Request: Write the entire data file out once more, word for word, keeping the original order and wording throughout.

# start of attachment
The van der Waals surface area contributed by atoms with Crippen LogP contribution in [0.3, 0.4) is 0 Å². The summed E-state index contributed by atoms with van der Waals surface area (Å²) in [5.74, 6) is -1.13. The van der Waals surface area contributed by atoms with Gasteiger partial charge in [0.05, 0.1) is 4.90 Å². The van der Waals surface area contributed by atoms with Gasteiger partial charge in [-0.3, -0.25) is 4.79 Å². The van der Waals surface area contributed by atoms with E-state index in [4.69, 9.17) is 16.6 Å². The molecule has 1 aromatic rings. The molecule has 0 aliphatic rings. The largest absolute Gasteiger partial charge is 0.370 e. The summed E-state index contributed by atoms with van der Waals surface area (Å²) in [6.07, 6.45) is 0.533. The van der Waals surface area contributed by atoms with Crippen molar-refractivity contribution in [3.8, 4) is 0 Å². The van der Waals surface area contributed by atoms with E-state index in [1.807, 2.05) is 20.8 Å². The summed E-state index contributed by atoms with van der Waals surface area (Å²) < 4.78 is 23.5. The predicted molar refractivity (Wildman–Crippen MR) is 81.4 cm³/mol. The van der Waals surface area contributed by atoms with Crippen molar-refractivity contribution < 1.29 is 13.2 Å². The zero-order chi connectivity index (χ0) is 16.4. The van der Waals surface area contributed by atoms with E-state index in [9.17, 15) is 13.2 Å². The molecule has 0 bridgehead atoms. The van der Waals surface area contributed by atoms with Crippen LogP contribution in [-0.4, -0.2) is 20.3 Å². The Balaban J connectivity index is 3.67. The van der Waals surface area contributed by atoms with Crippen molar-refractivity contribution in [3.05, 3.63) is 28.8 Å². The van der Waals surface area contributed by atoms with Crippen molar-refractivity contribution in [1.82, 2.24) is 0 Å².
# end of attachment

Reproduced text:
The van der Waals surface area contributed by atoms with Crippen LogP contribution in [0.3, 0.4) is 0 Å². The summed E-state index contributed by atoms with van der Waals surface area (Å²) in [5.74, 6) is -1.13. The van der Waals surface area contributed by atoms with Gasteiger partial charge in [0.05, 0.1) is 4.90 Å². The van der Waals surface area contributed by atoms with Gasteiger partial charge in [-0.3, -0.25) is 4.79 Å². The van der Waals surface area contributed by atoms with E-state index in [4.69, 9.17) is 16.6 Å². The molecule has 1 aromatic rings. The molecule has 0 aliphatic rings. The largest absolute Gasteiger partial charge is 0.370 e. The summed E-state index contributed by atoms with van der Waals surface area (Å²) in [6.07, 6.45) is 0.533. The van der Waals surface area contributed by atoms with Crippen molar-refractivity contribution in [3.8, 4) is 0 Å². The van der Waals surface area contributed by atoms with E-state index in [1.807, 2.05) is 20.8 Å². The summed E-state index contributed by atoms with van der Waals surface area (Å²) < 4.78 is 23.5. The predicted molar refractivity (Wildman–Crippen MR) is 81.4 cm³/mol. The van der Waals surface area contributed by atoms with Crippen molar-refractivity contribution < 1.29 is 13.2 Å². The zero-order chi connectivity index (χ0) is 16.4. The van der Waals surface area contributed by atoms with E-state index in [9.17, 15) is 13.2 Å². The molecule has 0 bridgehead atoms. The van der Waals surface area contributed by atoms with Crippen LogP contribution in [-0.4, -0.2) is 20.3 Å². The Balaban J connectivity index is 3.67. The van der Waals surface area contributed by atoms with Crippen molar-refractivity contribution in [3.05, 3.63) is 28.8 Å². The van der Waals surface area contributed by atoms with Crippen molar-refractivity contribution in [1.82, 2.24) is 0 Å².